Just before her suicide, Rebecca changed her name to That Dead Girl on Kik Messenger.  I’m a heavy social media user and I don’t go on Kik Messenger; it is likely that Rebecca’s mom has never heard of it.

Rebecca’s family told the local WTSP TV station that they had tried everything they could to stop the bullying, including shutting down the teen’s Facebook account.

What can parents do to have oversight of their child’s online activities while not invading their privacy?  The question of teen privacy is a very personal one that every family must make on their own, but social media has made the question almost unanswerable.

There are so many platforms and applications, it is nearly impossible for a parent who isn’t tech-savvy  to even know where to start.

Parents can start by visiting The National Academies Net Safe Kids and exploring open monitoring systems that allow them to track their child’s online activities openly.

Nothing will bring back victims of cyber bullying, but perhaps we can raise awareness of how a parent can try to keep up with what is happening to their child online.


VP of Content & Strategy at ArCompany. She has an extensive background in Sales, and focuses on generational marketing and content. With Hessie Jones she founded ArCompany’s Millnnnial, GenX and Boomer Think Tanks and writes and speaks on those topics from an insights/strategy perspective.

0 thoughts on “Social Justice: Cyber Bullying and the Suicide of Rebecca Ann Sedwick

  1. Danny Brown says:

    Every time I hear about, or read of, another teen suicide through bullying (cyber or otherwise), it really gets to me. Children are meant to be innocents; yet to really discover life and all its wonders (and failings). How can people change so drastically in such a short time and feel it’s okay to put someone through the kind of torment Rebecca must have gone through? How can we effectively combat that when even knowing about the issues isn’t leading to solutions?
    Tragic.

  2. samfiorella says:

    Reading this made me wanna toss my lunch. Incredibly sad and disturbing.  What ever happened to the promise of social media? It was supposed to connect us to more people, allow us to find new communities, and empower us to say what we might not say in person. The promise was that it would make our lives better but I guess human nature is a virus that is hard to kill.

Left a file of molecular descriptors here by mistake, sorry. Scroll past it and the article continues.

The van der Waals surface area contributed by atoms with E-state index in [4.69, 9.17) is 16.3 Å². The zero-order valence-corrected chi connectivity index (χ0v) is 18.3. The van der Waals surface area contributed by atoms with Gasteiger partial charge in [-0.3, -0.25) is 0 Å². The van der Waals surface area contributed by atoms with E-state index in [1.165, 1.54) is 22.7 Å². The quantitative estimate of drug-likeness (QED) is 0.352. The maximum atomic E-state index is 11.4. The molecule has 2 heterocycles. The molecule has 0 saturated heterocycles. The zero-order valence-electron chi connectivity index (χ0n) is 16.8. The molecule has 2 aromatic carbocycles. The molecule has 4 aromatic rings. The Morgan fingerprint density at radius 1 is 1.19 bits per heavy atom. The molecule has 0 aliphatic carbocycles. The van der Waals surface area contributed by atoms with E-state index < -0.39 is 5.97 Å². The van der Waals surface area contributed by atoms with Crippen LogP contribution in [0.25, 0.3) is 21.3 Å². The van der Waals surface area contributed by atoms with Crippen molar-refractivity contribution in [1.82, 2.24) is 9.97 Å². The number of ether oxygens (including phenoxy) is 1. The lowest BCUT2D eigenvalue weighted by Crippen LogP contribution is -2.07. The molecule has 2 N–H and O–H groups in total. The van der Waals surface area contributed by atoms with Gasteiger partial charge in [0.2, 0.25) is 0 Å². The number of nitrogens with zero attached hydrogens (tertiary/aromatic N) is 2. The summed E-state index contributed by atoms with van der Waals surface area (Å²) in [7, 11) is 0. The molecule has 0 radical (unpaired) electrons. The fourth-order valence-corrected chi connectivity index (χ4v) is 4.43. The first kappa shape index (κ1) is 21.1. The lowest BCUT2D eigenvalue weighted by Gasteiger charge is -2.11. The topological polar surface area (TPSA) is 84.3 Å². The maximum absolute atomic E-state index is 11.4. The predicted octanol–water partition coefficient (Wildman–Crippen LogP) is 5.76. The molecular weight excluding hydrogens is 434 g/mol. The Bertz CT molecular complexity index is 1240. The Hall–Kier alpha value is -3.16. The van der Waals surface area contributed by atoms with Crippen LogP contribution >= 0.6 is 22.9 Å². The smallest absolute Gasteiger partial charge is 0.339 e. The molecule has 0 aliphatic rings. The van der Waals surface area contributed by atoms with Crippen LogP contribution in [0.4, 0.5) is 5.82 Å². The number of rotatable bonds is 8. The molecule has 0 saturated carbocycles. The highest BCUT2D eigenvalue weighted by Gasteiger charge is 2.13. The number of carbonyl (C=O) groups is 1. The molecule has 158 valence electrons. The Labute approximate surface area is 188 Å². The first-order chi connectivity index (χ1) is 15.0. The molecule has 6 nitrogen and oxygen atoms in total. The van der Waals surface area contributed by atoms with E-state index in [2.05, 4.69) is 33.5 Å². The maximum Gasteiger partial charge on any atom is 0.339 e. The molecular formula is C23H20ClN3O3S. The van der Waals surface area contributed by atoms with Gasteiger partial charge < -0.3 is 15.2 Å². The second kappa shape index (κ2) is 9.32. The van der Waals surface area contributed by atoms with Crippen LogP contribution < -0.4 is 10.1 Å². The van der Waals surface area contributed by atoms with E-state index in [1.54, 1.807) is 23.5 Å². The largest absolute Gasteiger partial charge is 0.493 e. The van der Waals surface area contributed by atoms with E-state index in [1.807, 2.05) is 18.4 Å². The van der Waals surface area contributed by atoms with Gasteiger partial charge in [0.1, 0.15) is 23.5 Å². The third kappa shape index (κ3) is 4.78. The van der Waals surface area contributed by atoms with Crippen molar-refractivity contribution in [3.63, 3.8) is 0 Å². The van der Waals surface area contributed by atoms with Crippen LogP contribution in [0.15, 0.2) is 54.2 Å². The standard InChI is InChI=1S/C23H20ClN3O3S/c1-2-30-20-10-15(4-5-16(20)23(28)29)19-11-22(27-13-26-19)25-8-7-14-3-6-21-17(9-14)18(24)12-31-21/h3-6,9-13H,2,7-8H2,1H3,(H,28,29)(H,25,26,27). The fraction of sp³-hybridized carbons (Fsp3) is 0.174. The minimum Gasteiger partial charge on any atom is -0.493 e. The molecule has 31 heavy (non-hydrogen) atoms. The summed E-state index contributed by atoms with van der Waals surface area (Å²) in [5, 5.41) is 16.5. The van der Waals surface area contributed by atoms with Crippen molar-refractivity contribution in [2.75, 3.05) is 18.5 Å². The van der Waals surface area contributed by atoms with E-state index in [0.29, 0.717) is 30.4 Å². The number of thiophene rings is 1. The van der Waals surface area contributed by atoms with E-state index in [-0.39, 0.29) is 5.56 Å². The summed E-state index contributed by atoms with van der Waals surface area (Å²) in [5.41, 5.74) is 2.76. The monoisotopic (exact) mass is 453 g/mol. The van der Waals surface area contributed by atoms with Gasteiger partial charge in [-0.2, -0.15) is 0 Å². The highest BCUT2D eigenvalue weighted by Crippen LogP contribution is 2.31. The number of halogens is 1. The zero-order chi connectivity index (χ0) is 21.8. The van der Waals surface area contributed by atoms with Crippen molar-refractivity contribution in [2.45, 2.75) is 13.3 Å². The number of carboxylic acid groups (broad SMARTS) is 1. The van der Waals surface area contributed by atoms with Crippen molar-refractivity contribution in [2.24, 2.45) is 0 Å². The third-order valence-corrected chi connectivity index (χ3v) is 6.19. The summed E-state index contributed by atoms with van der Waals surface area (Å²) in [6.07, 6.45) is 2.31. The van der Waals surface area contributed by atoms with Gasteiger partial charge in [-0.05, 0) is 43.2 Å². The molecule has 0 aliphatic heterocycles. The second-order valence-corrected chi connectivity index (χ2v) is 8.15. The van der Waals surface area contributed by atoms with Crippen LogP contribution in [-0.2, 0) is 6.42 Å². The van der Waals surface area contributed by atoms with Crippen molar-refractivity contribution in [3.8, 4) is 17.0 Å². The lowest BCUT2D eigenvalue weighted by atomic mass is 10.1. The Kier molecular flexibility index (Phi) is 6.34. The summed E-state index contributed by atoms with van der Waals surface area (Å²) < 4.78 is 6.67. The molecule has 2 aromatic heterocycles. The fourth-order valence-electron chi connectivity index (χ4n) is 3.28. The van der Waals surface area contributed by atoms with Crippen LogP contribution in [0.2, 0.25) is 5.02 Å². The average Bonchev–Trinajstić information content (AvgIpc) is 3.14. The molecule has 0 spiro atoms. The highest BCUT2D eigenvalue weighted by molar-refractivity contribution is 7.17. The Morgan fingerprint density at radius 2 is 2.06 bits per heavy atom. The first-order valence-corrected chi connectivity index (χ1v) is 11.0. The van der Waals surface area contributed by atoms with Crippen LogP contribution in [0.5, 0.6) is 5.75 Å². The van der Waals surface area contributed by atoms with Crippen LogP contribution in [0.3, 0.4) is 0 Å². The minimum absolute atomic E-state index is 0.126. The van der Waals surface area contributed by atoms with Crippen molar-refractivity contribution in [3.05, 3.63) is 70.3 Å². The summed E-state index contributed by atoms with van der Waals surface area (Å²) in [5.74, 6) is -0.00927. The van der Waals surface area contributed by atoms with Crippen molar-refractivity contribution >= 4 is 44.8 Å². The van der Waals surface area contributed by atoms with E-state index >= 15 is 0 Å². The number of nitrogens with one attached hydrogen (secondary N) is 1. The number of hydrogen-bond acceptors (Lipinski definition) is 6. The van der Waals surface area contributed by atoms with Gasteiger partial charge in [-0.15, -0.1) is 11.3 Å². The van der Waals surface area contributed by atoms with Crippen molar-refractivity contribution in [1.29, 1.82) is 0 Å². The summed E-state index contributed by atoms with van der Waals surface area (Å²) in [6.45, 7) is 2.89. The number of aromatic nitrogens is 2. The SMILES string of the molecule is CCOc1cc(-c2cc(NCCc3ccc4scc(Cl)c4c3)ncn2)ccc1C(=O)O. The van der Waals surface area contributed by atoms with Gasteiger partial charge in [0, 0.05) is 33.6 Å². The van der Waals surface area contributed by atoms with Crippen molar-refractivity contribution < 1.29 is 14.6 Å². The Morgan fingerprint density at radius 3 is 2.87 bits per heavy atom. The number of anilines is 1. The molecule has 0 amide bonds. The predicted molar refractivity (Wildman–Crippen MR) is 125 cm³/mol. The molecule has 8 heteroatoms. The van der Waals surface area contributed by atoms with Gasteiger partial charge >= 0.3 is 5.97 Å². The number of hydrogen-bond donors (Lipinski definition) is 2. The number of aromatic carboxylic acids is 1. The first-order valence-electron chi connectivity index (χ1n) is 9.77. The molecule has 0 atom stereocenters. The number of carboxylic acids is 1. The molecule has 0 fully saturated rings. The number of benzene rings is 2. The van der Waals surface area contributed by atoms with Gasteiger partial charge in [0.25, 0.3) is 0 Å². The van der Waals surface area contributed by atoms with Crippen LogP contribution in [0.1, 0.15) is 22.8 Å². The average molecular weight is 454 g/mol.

3. AmyMccTobin says:

    samfiorella What is really scary to me, Sam, is that this family THOUGHT they’d tackled the problem… but they could not have known. It is so much harder to keep up with your kids because of social media.    The one bright spot is that law enforcement took this very seriously.  I think we need to do a huge push to educate parents, teachers and kids about cyber bullying and where they can go for help.  There HAVE to be success stories out there of a kid finding a way to win.

  4. hessiej says:

    Amy, the sad thing is that we can’t turn off any of these hateful channels. I hear about kids who, despite the taunts and attacks can’t simply walk away. They try to defend themselves to no avail. I am so more vigilant these days, especially when it comes to my daughter who is addicted to her Tumblr and Twitter. I demand access to her user and password information and I read everything that comes in to her email.  She asked me if I trusted her. I said, “Of course I trust you; it’s everyone else out there that I don’t trust”.

  5. InfoSara says:

    “teen privacy is a very personal one”, this is what I told my kids —  “there’s no privacy in our family when it comes to your safety. both online and offline.”  I have login IDs and passwords to their every single account, like Hessie, not only I read everything from emails to iMessages to texts; they also need to tell me if they are going on websites that we haven’t visited together before, they need to let me know what they search YouTube for, they recently have access to Instagram as private account, I decide who can follow them and I approve the selfies they post, if any.  You may feel pity about my kids but this is what we have decided under the roof.  I know how mean (but can’t imagine) teen girls can be, I specifically tell my girls, “No need to chase the boys, real good boy will come and treat you respectfully.”

  6. hessiej says:

    InfoSara I like your style Sara. These days we can’t be too careful. I’m not sure about that last statement. It’s the 21st century, girls chase as much as t he boys these days. But there are more discreet ways of doing it than the overt stuff we see today.

  7. AmyMccTobin says:

    InfoSara When my son was a teenager I actually used tracking software – he was in very dangerous territory and I needed to know. I discovered that not only was it worse than I thought, some of his friends were dealing drugs etc.   Kids that no one would have suspected.    Personally, it’s all about : keep them safe at all costs, but that’s my own personal choice and I don’t pretend to know everything. At least not on this topic.